We should not delude ourselves either that it is the esteemed and justly famous Scottish education system which is attracting so many English students trying to shake off the shackles of a restrictive and narrowly focussed education system, rather it is the case that many see the chance of longer courses as reason to take it easy for a few years in a fairly pleasant colonial outpost where the natives and surroundings are sufficiently exotic to maintain a sense of adventure without the inconvenience of having to learn tiresome foreign languages or miss out on good-old British Varsity-subsidised beer culture.
Much facile comment is made about the alleged parochialism of those who merely seek the vindication of national rights. It is revealing then that no-one dares level such accusations at the entirely normal and legitimate arrangements extant in the rest of Europe whereby the vast majority of students from Leyden are Dutch, those in Uppsala Swedish, Göttingen German, Coimbra Portuguese, Louvain Belgian or the Sorbonne French. Might it not also be the case that a clear majority of Oxford, Cambridge, Durham, Leicester or Exeter students are after all nothing other than English?
The very fact that students from this country are in the minority is problem enough but tensions and problems arise when the vast majority of non-Scots students are from England. Age-old tensions and rivalries rear their heads whether we like it or not. These feelings exist, it must be said, on both sides. Witness the amount of anti-Scottish graffitti on toilet walls and library desks throughout any of the universities where this situation has been allowed to develop and it is only too plain to see why resentment and occasionally outright hostility have become the unspoken dynamics of Scottish-English relations in our seats of learning.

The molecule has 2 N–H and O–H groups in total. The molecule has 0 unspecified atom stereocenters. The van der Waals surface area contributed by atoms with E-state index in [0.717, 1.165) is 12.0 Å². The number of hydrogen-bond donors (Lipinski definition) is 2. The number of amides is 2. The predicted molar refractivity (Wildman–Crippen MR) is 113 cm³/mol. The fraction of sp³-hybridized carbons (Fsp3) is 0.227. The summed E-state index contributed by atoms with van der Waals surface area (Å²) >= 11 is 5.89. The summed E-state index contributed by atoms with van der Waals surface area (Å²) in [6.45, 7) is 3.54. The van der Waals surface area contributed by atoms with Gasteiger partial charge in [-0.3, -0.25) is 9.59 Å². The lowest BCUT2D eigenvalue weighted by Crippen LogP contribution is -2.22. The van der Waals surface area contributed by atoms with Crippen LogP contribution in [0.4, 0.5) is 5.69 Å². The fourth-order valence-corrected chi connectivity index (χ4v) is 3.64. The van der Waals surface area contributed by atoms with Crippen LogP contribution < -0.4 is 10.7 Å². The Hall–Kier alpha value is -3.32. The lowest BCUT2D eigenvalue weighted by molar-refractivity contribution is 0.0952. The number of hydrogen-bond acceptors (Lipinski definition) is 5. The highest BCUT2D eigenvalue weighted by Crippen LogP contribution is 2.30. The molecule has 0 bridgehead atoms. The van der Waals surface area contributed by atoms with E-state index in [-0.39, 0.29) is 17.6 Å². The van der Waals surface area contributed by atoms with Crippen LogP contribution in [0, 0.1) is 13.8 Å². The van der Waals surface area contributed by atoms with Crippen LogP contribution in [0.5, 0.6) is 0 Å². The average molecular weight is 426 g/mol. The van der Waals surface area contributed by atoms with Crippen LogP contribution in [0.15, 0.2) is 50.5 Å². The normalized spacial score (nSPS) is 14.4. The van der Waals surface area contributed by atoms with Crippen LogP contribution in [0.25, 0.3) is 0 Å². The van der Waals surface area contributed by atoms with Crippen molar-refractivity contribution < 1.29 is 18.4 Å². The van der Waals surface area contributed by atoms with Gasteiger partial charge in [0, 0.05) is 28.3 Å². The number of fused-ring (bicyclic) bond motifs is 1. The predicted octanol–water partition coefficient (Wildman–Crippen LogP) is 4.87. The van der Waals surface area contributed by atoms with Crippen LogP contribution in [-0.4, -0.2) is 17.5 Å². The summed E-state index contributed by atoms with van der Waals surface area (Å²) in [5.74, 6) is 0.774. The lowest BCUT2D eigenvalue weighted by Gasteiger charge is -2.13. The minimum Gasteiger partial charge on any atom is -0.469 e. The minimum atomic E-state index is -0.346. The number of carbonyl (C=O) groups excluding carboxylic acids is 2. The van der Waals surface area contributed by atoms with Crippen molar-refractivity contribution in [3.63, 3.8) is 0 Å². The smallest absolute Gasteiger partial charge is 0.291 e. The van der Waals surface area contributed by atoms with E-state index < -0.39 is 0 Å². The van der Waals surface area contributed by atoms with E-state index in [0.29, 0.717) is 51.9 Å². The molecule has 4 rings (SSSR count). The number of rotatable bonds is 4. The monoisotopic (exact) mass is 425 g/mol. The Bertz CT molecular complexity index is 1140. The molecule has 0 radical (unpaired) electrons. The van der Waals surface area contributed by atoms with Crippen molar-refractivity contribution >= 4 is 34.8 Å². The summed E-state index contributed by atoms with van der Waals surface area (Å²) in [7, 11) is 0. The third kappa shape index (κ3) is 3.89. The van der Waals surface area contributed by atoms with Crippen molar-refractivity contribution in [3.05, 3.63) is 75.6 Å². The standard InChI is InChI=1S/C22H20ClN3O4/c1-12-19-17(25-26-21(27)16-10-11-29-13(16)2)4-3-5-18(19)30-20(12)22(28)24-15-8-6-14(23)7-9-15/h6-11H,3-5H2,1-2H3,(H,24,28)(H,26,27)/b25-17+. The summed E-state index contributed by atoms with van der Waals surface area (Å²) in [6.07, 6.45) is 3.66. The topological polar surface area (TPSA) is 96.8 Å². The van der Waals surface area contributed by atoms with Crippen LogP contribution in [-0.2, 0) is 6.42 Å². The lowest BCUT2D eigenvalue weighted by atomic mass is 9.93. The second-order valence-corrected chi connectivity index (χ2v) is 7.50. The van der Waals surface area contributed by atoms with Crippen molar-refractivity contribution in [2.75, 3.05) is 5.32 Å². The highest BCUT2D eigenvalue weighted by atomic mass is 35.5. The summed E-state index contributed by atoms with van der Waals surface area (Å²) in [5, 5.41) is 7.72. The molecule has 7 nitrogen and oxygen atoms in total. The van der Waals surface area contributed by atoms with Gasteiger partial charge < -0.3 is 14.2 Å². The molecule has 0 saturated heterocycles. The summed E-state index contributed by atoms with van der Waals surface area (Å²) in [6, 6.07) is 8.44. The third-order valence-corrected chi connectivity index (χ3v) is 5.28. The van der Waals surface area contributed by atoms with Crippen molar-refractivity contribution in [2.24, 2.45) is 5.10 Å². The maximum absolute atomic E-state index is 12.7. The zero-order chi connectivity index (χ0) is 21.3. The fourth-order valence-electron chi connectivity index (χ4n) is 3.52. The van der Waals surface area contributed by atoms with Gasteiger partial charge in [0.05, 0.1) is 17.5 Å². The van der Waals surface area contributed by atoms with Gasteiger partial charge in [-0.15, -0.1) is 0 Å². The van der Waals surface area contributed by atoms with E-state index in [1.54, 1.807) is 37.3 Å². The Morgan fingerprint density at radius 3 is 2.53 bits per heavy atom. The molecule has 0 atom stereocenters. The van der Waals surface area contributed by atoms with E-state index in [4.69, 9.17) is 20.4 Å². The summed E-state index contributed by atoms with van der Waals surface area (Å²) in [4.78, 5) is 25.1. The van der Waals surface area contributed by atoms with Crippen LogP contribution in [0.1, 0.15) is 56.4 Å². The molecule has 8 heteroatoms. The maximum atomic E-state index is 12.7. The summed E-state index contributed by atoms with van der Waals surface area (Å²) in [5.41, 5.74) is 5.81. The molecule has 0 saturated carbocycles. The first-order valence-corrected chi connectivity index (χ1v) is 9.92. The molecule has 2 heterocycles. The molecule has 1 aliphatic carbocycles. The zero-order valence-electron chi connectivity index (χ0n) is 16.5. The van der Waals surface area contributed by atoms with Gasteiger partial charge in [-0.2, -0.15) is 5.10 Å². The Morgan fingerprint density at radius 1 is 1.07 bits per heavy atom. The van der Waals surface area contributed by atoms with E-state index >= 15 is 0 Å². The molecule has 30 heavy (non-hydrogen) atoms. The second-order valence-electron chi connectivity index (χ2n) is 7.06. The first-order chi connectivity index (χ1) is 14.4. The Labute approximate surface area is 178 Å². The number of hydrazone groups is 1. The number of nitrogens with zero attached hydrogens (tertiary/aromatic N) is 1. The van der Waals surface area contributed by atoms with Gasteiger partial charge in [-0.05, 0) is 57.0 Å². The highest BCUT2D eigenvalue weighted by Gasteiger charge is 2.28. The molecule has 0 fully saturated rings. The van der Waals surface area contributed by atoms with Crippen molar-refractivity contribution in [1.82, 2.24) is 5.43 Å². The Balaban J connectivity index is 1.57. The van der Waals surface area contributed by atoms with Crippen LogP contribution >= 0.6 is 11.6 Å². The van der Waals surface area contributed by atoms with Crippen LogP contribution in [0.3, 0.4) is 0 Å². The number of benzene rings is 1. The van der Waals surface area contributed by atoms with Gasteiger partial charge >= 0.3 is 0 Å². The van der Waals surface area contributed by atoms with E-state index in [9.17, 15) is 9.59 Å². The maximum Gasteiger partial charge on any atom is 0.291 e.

More insidious still may be the fact that not only are our students in the minority but it appears that increasing numbers of staff at many universities are English. This in the main applies to lecturers and professors but at a time when academics are inclined to bring their own groups of staff and researchers with them this can lead to a whole host of jobs being taken by individuals with unquestionable academic or administrative credentials but with little and, far more likely, no feeling for, allegiance to or understanding of the complex matrix of historically constituted societal, institutional and cultural dynamics which together form the Scottish worldview. A university which does not have or even aspire to a Scottish worldview is, quite simply, not Scottish. This situation would irrefutably never be tolerated elsewhere.
There may well be a valid argument in saying that these are the best people for the jobs since they are familiar with the groups they bring with them. Since however, many Scots never even get the chance of getting in the door because of this type of exercise, does anybody really know who is best qualified for the job? In many universities it is also the case that the administrators cannot perceive any problem with the situation, they have a "we're all British anyway" type of attitude which is perfectly understandable considering they are in many cases English also. The lack of understanding or of even attempting to comprehend such public feeling on the minority of Scottish students at our own universities shows a fundamental and indeed worrying lack of awareness in individuals appointed to such positions of power and influence. Could it simply be that the system serves "the rest of the country" well so "why should it need to change in Scotlandshire?"
Stereotypically, Scots are seen as clannish and homeloving and many students do not wish to travel to other countries to learn; this is not a crime and they should not be pushed into lesser seats of learning merely because there are droves of English students with A-levels who would rather have a little jaunt to Scotland. On the other hand, and equally stereotypically given our past, many Scots students have absolutely no wish to study in their homeland; this does not make them any less important, their views and experiences of other countries and cultures which they return from can only enrich our academic circles and indeed this very debate. The basic fact, however, is that the number of students studying outside Scotland is comparatively small and there is no record of any English University suffering complaints, press comment and political concerns being expressed about the numbers of Scottish students studying there.